Reposted from BeingRena, by Rena LaBue:
It’s early Sunday morning at the hospice. Clarence and I are sipping coffee in the kitchen (well, actually I’m sipping coffee and Clarence is snoozing on the floor next to me) waiting to meet our new resident . I flip through his chart to get to know him. He’s about my age (a few years younger), he’s fairly independent (although a bit unsteady on his feet), he’s coming from an extended hospital stay (nearly three months) and now he needs *us*. He’ll be with us for (maybe) a few weeks.
He shuffles into the kitchen with his laptop balanced across the top of his walker. We exchange hellos, pour a few cups of coffee, look at pics of his life on his laptop and spend an hour laughing like old friends. It’s just a day. The conversation turns to breakfast….
“I’d really like a diner breakfast”
“I can do that, no problem. What would you like?”
“No, I want to go to a diner”
He has a mischievous twinkle in his eye that I can’t resist.
I don’t know which one of us is more surprised when I blurt “Okay, let’s go!”
A handful of phone calls later and we’ve got everything we need to hit the road. My mom brings over a heavier coat for him and takes Clarence home with her. Our director talks me through everything I need to take with us. I’ve got his pain meds in my pocket and his DNR in my purse. What could go wrong?
He seems entertained by my dorky sense of humor and matches me joke for joke as we head to the diner. I’m determined to treat him normally – paying no attention to his physical limitations or his terminal illness. We’re just a couple of friends heading out to breakfast on a Sunday – it’s just a day. We’re genuinely having fun.
He takes what seems like f o r e v e r to decide what to order for breakfast. Our waitress is endlessly patient and appears oblivious to the growing line of people waiting for tables. The three of us discuss the fact that he’s at a point in his life where he really doesn’t have to choose between delights. Get the pancakes and the omelet and the hashbrowns and the waffle and the french toast. Live big. Enjoy the day. So we do. We cover the table in diner breakfast delights. He’s ecstatic. He eats about 4 bites and announces “I need to go to Wegmans”.
ohmygod. I panic. There is no way his frail body can do a trip to Wegmans. No way. The trip to the diner is fun – but Wegmans? That’s just crazy. NO WAY. Absolutely NO WAY this is happening today. I’ll get a list from him, drop him back off at the hospice with the mid-day volunteer, then run the errand for him.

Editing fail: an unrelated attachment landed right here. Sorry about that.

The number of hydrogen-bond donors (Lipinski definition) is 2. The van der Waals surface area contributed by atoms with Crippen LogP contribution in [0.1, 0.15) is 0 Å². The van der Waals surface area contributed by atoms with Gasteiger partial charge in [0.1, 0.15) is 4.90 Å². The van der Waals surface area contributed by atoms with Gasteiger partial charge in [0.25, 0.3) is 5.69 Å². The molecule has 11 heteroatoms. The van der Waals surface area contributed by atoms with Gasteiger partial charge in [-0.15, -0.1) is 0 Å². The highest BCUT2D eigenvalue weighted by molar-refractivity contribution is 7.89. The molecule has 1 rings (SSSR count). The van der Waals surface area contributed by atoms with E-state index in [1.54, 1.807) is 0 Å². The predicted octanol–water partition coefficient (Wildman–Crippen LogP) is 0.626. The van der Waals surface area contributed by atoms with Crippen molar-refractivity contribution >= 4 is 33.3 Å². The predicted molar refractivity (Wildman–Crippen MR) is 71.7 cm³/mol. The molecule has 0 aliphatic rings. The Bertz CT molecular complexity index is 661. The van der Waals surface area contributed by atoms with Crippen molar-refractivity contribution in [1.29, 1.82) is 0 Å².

“I just want to go up and down every aisle and look at everything”
10 minutes later we’re in the car on our way to Wegmans. So much for NO WAY this is happening today…
I’m passed panic well into terror. This is a really bad idea. He looks exhausted after the trip to the diner. I tell him I’d feel a lot better if he would agree to use a motorized cart instead of his walker. He says we both should get one so we can drag race. This dude is straight up mischief. His eyes twinkle with life.
He cruises up and down the aisles at Wegmans with me standing on the back of the cart hanging on to his shoulders. We’re on a motorcycle ride through life. We giggle and stop at every sample station. Today is delicious – totally and completely delicious. It’s just a day.
For both of us.
We get back to the car and he falls asleep as soon as he buckles his seatbelt. He’s smiling.
We pull up to the house and he’s too weak to walk back in. He tries to stand up to get out of the car and collapses back into the seat. He’s still smiling. Its been a good day.
We get him inside and settled into bed – he’s beyond exhausted after our 4 hour adventure. He whispers “thank you” and “will you come back tomorrow”. I assure him I’ll swing by on Monday to check in.
I leave smiling and thinking I’ve laughed more today than I’ve laughed in the last few months. It was just a day – just an ordinary, delicious, silly, life-filled day.
What a gift.
For both of us.
Rena LaBue completed her Woman Within Weekend in Pennsylvania in 2013. She is a Western New York blogger, a hospice volunteer, mom, rescue dog lover and marketing professional. You can find more of her writing on Being Rena.